Added on: 19th Jun 2015
Roofing’s death statistics currently stand at 34 deaths per 100,000 roofers.
A roofer’s work condition usually involves having to work on the
highest height of a roof during windy conditions, watching out for
electrical equipment, and walking on steep pitches. Roofing also
involves the risk of falling from the roof, scaffolding and ladders,
or from burning themselves from the toxic and flammable substances
that roofers have to work with.
There are lots of accidents involving truck drivers due to fatigue,
irregular working hours, bad roads, harsh weather, the size of the
vehicles, and other contributing factors. Another hazard for truck drivers
involves driving on icy roads which possesses the greatest threat
especially in the winter months.
REFUSE AND RECYCLABLE MATERIAL COLLECTOR
We understand the fact that garbage disposal is a dirty job. However,
its dangers may not be entirely apparent. Nevertheless, garbage
collecting is a dangerous job. Workers are exposed to unknown items that
may in fact be bio-hazards and as such could pose serious infectious risks.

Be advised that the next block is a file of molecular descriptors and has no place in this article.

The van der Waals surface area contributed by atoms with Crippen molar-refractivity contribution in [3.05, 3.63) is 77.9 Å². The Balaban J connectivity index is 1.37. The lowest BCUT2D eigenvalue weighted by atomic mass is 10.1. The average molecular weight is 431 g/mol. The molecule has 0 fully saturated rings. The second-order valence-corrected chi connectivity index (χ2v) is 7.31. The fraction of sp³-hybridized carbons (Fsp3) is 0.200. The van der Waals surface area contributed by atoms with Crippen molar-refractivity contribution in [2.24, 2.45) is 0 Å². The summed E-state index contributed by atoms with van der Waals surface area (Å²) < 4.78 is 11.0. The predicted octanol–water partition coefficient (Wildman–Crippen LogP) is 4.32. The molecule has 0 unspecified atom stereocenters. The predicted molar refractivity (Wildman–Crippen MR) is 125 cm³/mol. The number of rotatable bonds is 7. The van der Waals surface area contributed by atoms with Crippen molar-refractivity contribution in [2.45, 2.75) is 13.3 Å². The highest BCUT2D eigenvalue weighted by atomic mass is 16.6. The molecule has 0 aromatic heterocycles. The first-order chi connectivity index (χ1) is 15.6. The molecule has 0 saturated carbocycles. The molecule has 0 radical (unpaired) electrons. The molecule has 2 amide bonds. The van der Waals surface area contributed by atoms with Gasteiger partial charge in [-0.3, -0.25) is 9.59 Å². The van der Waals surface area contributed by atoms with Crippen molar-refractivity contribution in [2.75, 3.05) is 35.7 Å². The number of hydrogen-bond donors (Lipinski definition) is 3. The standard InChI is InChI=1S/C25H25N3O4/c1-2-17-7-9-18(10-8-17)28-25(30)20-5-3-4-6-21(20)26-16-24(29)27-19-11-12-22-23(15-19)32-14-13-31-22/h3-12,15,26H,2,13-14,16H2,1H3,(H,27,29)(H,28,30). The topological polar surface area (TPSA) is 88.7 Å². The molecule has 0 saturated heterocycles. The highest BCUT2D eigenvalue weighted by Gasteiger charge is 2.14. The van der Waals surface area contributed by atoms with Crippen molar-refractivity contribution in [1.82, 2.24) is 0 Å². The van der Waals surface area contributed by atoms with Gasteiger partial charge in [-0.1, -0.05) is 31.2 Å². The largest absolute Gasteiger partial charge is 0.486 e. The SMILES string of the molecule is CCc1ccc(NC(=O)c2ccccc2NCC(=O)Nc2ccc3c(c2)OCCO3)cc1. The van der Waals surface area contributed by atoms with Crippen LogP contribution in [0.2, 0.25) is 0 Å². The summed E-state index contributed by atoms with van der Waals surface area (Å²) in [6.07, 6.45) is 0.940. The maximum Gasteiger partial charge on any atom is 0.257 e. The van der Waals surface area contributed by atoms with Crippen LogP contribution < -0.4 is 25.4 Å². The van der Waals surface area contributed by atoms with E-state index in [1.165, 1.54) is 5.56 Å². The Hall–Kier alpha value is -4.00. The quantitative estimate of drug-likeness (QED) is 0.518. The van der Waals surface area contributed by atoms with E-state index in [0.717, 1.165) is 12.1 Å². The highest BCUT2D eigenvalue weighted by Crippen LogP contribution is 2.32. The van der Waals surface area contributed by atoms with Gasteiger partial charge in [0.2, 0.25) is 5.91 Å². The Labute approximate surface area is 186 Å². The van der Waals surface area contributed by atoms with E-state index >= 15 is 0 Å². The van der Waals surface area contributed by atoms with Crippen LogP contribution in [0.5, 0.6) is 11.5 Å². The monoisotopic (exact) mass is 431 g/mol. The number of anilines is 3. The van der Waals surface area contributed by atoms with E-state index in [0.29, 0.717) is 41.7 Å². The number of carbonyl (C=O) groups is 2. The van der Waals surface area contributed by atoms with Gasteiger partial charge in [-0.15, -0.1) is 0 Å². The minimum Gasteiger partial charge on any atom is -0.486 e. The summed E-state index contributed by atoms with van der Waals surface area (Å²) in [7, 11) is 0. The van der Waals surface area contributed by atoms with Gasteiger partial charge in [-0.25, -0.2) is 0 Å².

Moreover, workers are exposed to powerful hydraulic machines that can
severely injure and even kill.
POLICE AND LAW ENFORCEMENT
It’s not surprising that law enforcement is on our list. Police officers
have to deal with dangerous situations on a daily basis; situations that
could involve armed robberies, assault, terrorist threats, etc. Ironically,
the main cause of police casualties does not stem from firearm related
fatalities but rather from traffic incidents. This could be due to instances
such as high speed chases and or traffic pull overs.
Stuntmen perform amazing feats all in the name of entertainment.
However, probably one of the most amazing things about their jobs is
the high risk associated with it. In 2012, 2.5 out of 1,000 fatalities were
reported in this profession. That’s a higher risk than law enforcement!
PROFESSIONAL AIRCRAFT PILOTS AND FLIGHT ENGINEERS
Pilots and flight engineers had 56 deaths per 100,000 workers in 2011,
making this the third most dangerous occupation in the United States.
This fatality statistic is fuelled by airplane crashes related to o
Loggers go by the name of lumberjacks, woodcutters or woodhicks and
their main occupation involves harvesting lumber. However, their job
occupation is considered to be one of the most dangerous jobs available
with a fatality statistic of 91.9 out of 100,000. Injuries from falling trees,
severed limbs from cutting machines, tractor fatalities, etc.,
all contribute to this fatality statistic.
According to the Centres for Disease Control and Prevention,
commercial fishing is one of the most dangerous occupations in the
United States. During 1992-2008, an annual average of 58 reported
deaths occurred (that’s 128 deaths per 100,000 worker). The main
causes of fatalities stem from vessel disasters (261 deaths, 52%) or
falling overboard (155 deaths, 31%).